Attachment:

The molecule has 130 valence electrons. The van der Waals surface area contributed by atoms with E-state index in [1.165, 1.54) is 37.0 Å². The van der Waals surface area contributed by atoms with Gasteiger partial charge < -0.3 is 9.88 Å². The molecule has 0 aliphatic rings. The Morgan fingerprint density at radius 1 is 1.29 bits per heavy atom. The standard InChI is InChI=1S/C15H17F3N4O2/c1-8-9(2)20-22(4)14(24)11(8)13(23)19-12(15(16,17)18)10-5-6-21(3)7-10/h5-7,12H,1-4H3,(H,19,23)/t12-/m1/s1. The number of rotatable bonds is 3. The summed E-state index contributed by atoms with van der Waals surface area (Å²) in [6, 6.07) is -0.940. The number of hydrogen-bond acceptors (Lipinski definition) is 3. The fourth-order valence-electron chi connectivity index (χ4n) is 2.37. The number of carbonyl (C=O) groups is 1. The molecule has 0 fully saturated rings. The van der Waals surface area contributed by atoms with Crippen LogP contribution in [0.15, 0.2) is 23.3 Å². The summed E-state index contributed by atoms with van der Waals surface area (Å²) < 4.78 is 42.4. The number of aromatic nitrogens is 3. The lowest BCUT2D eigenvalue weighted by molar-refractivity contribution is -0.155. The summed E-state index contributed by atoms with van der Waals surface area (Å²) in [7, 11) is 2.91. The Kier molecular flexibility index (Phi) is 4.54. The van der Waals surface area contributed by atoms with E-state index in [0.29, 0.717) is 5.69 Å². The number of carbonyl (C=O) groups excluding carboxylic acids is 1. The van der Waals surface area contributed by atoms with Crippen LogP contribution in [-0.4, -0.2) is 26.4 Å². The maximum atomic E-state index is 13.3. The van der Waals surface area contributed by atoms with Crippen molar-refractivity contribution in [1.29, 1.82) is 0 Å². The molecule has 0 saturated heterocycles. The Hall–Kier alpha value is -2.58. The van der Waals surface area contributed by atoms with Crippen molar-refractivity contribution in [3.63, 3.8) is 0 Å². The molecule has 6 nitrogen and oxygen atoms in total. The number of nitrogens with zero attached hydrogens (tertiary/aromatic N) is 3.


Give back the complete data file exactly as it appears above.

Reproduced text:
The molecule has 130 valence electrons. The van der Waals surface area contributed by atoms with E-state index in [1.165, 1.54) is 37.0 Å². The van der Waals surface area contributed by atoms with Gasteiger partial charge < -0.3 is 9.88 Å². The molecule has 0 aliphatic rings. The Morgan fingerprint density at radius 1 is 1.29 bits per heavy atom. The standard InChI is InChI=1S/C15H17F3N4O2/c1-8-9(2)20-22(4)14(24)11(8)13(23)19-12(15(16,17)18)10-5-6-21(3)7-10/h5-7,12H,1-4H3,(H,19,23)/t12-/m1/s1. The number of rotatable bonds is 3. The summed E-state index contributed by atoms with van der Waals surface area (Å²) in [6, 6.07) is -0.940. The number of hydrogen-bond acceptors (Lipinski definition) is 3. The fourth-order valence-electron chi connectivity index (χ4n) is 2.37. The number of carbonyl (C=O) groups is 1. The molecule has 0 fully saturated rings. The van der Waals surface area contributed by atoms with Crippen LogP contribution in [0.15, 0.2) is 23.3 Å². The summed E-state index contributed by atoms with van der Waals surface area (Å²) < 4.78 is 42.4. The number of aromatic nitrogens is 3. The lowest BCUT2D eigenvalue weighted by molar-refractivity contribution is -0.155. The summed E-state index contributed by atoms with van der Waals surface area (Å²) in [7, 11) is 2.91. The Kier molecular flexibility index (Phi) is 4.54. The van der Waals surface area contributed by atoms with E-state index in [0.29, 0.717) is 5.69 Å². The number of carbonyl (C=O) groups excluding carboxylic acids is 1. The van der Waals surface area contributed by atoms with Crippen LogP contribution in [-0.4, -0.2) is 26.4 Å². The maximum atomic E-state index is 13.3. The van der Waals surface area contributed by atoms with Crippen molar-refractivity contribution in [1.29, 1.82) is 0 Å². The molecule has 0 saturated heterocycles. The Hall–Kier alpha value is -2.58. The van der Waals surface area contributed by atoms with Crippen molar-refractivity contribution in [3.63, 3.8) is 0 Å². The molecule has 6 nitrogen and oxygen atoms in total. The number of nitrogens with zero attached hydrogens (tertiary/aromatic N) is 3.